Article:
Codex Magliabechiano

Codex Magliabechiano

The reverse of folio 11 of the Codex Magliabechiano, showing the day signs Flint (knife), Rain, Flower, and Crocodile.

The Codex Magliabechiano is a pictorial Aztec codex created during the mid-16th century, in the early Spanish colonial period. It is representative of a set of codices known collectively as the Magliabechiano Group. Others in the group include the Codex Tudela and the Codex Ixtlilxochitl.

The Codex Magliabechiano is primarily a religious document. Its 92 pages are almost a glossary of cosmological and religious elements. They depict in turn the 20 day-names of the tonalpohualli the 18 monthly feasts, and the 52-year cycle. They also show various deities, indigenous religious rites, costumes, and cosmological beliefs.


  • History 1
  • Images 2
  • References 3
  • Further reading 4
  • External links 5


The Codex Magliabechiano is based on an earlier unknown codex, which is assumed to have been the prototype for the Magliabechiano Group. It is named after Antonio Magliabechi, a 17th-century Italian manuscript collector, and is held in the Biblioteca Nazionale Centrale, Florence, Italy.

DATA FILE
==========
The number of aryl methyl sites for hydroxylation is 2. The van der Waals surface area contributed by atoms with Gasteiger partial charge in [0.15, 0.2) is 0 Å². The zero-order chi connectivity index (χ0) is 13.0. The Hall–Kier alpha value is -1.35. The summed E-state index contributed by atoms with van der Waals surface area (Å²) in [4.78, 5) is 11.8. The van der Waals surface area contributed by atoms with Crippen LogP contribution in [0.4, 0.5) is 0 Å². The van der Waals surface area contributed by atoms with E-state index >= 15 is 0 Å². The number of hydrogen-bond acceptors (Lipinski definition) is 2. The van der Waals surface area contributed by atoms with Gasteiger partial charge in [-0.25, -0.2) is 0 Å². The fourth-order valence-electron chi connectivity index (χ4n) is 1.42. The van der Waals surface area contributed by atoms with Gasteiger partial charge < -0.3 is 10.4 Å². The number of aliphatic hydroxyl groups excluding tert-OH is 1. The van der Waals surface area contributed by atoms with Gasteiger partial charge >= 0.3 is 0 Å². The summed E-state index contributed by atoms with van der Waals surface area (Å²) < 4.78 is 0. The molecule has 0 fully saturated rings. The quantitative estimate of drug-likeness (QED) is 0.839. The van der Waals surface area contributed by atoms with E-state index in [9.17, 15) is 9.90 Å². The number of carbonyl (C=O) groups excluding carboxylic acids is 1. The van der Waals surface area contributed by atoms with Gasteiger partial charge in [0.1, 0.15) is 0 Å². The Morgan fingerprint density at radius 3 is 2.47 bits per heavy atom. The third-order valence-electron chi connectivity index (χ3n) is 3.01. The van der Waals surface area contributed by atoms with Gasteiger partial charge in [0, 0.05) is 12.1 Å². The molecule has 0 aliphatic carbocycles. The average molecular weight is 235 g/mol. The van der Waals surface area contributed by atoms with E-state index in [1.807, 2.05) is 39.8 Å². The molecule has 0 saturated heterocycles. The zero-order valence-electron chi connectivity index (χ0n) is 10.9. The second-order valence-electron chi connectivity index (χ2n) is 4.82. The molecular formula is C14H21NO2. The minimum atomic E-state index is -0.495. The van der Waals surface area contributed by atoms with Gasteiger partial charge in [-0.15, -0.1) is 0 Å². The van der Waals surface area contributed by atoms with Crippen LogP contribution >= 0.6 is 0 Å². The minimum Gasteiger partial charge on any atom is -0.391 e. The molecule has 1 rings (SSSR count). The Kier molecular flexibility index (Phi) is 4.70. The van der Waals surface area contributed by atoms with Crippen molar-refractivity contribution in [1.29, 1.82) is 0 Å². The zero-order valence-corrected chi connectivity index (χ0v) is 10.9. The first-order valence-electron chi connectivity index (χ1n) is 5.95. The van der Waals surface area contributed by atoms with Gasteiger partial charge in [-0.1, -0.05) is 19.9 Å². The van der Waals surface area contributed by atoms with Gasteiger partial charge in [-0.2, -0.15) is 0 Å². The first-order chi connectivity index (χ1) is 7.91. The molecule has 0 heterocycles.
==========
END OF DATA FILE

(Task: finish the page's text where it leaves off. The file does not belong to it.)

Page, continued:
It was created on European paper, with drawings and Spanish language text on both sides of each page. Some of the images are included below.


SVG renderings

Full pages of icons


Other images



Further reading

  • Carrasco, David. (2001). The Oxford Encyclopedia of Mesoamerican Cultures: The Civilizations of Mexico and Central America. Oxford. ISBN 0-19-510815-9.

External links

Complete color facsimiles of the hand-painted manuscript in the National Central Library in Florence

  • Codex Magliabechiano (Graz, 1970)
  • Codex Magliabecchiano (Rome, 1904)